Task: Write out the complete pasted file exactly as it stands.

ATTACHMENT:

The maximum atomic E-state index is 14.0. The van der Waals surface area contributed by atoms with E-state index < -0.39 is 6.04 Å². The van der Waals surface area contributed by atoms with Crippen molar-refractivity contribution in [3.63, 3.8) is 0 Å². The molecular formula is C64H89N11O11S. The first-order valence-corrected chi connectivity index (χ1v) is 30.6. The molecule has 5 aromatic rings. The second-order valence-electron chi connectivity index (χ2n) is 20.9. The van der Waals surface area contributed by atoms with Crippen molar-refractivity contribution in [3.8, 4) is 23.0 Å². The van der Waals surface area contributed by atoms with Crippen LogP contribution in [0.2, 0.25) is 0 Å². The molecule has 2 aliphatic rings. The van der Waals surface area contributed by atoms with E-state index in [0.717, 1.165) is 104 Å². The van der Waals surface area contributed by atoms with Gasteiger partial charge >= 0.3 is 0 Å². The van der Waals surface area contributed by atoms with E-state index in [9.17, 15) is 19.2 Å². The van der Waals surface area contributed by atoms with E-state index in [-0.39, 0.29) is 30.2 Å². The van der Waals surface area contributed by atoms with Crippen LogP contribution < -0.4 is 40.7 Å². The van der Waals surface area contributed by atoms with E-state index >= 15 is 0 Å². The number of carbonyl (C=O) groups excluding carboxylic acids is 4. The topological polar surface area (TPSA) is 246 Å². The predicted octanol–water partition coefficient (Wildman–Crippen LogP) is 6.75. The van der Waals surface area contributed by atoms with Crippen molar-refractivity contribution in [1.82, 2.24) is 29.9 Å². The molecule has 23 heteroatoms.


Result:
The maximum atomic E-state index is 14.0. The van der Waals surface area contributed by atoms with E-state index < -0.39 is 6.04 Å². The van der Waals surface area contributed by atoms with Crippen molar-refractivity contribution in [3.63, 3.8) is 0 Å². The molecular formula is C64H89N11O11S. The first-order valence-corrected chi connectivity index (χ1v) is 30.6. The molecule has 5 aromatic rings. The second-order valence-electron chi connectivity index (χ2n) is 20.9. The van der Waals surface area contributed by atoms with Crippen molar-refractivity contribution in [3.8, 4) is 23.0 Å². The van der Waals surface area contributed by atoms with Crippen LogP contribution in [0.2, 0.25) is 0 Å². The molecule has 2 aliphatic rings. The van der Waals surface area contributed by atoms with E-state index in [0.717, 1.165) is 104 Å². The van der Waals surface area contributed by atoms with Gasteiger partial charge >= 0.3 is 0 Å². The van der Waals surface area contributed by atoms with E-state index in [9.17, 15) is 19.2 Å². The van der Waals surface area contributed by atoms with E-state index in [-0.39, 0.29) is 30.2 Å². The van der Waals surface area contributed by atoms with Crippen LogP contribution < -0.4 is 40.7 Å². The van der Waals surface area contributed by atoms with E-state index >= 15 is 0 Å². The number of carbonyl (C=O) groups excluding carboxylic acids is 4. The topological polar surface area (TPSA) is 246 Å². The predicted octanol–water partition coefficient (Wildman–Crippen LogP) is 6.75. The van der Waals surface area contributed by atoms with Crippen molar-refractivity contribution in [1.82, 2.24) is 29.9 Å². The molecule has 23 heteroatoms.